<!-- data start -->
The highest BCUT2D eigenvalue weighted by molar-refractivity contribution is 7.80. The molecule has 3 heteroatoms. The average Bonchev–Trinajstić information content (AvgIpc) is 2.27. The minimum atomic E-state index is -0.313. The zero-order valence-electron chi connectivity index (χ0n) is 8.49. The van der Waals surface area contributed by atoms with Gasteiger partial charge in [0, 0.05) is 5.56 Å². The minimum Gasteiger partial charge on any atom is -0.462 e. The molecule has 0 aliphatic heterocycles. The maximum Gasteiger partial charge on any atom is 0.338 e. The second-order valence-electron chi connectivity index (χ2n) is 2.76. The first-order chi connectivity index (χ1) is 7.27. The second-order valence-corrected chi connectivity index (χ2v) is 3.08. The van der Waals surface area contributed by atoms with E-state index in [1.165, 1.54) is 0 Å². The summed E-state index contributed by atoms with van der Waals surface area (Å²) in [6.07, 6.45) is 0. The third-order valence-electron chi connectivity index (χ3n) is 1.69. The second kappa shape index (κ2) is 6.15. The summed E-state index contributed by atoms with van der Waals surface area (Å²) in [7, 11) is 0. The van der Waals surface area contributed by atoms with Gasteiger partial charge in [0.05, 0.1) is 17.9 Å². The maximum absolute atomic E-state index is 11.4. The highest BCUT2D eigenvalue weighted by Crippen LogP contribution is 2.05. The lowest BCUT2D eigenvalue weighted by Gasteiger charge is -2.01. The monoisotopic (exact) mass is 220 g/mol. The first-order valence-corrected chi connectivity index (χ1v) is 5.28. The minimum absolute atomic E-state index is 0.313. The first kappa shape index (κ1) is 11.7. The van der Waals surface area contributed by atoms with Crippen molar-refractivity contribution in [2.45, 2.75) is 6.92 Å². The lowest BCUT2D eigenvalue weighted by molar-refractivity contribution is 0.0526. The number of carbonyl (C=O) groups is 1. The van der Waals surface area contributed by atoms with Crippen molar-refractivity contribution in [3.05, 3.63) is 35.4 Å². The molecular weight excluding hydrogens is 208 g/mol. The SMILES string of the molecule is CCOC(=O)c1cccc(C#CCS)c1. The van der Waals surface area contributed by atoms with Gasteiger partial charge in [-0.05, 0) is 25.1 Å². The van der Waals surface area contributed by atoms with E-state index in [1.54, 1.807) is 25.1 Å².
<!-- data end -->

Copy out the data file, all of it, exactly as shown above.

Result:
The highest BCUT2D eigenvalue weighted by molar-refractivity contribution is 7.80. The molecule has 3 heteroatoms. The average Bonchev–Trinajstić information content (AvgIpc) is 2.27. The minimum atomic E-state index is -0.313. The zero-order valence-electron chi connectivity index (χ0n) is 8.49. The van der Waals surface area contributed by atoms with Gasteiger partial charge in [0, 0.05) is 5.56 Å². The minimum Gasteiger partial charge on any atom is -0.462 e. The molecule has 0 aliphatic heterocycles. The maximum Gasteiger partial charge on any atom is 0.338 e. The second-order valence-electron chi connectivity index (χ2n) is 2.76. The first-order chi connectivity index (χ1) is 7.27. The second-order valence-corrected chi connectivity index (χ2v) is 3.08. The van der Waals surface area contributed by atoms with E-state index in [1.165, 1.54) is 0 Å². The summed E-state index contributed by atoms with van der Waals surface area (Å²) in [6.07, 6.45) is 0. The third-order valence-electron chi connectivity index (χ3n) is 1.69. The second kappa shape index (κ2) is 6.15. The summed E-state index contributed by atoms with van der Waals surface area (Å²) in [7, 11) is 0. The van der Waals surface area contributed by atoms with Gasteiger partial charge in [0.05, 0.1) is 17.9 Å². The maximum absolute atomic E-state index is 11.4. The highest BCUT2D eigenvalue weighted by Crippen LogP contribution is 2.05. The lowest BCUT2D eigenvalue weighted by Gasteiger charge is -2.01. The monoisotopic (exact) mass is 220 g/mol. The first-order valence-corrected chi connectivity index (χ1v) is 5.28. The minimum absolute atomic E-state index is 0.313. The first kappa shape index (κ1) is 11.7. The van der Waals surface area contributed by atoms with Crippen molar-refractivity contribution in [2.45, 2.75) is 6.92 Å². The lowest BCUT2D eigenvalue weighted by molar-refractivity contribution is 0.0526. The number of carbonyl (C=O) groups is 1. The van der Waals surface area contributed by atoms with Crippen molar-refractivity contribution in [3.05, 3.63) is 35.4 Å². The molecular weight excluding hydrogens is 208 g/mol. The SMILES string of the molecule is CCOC(=O)c1cccc(C#CCS)c1. The van der Waals surface area contributed by atoms with Gasteiger partial charge in [-0.05, 0) is 25.1 Å². The van der Waals surface area contributed by atoms with E-state index in [1.54, 1.807) is 25.1 Å².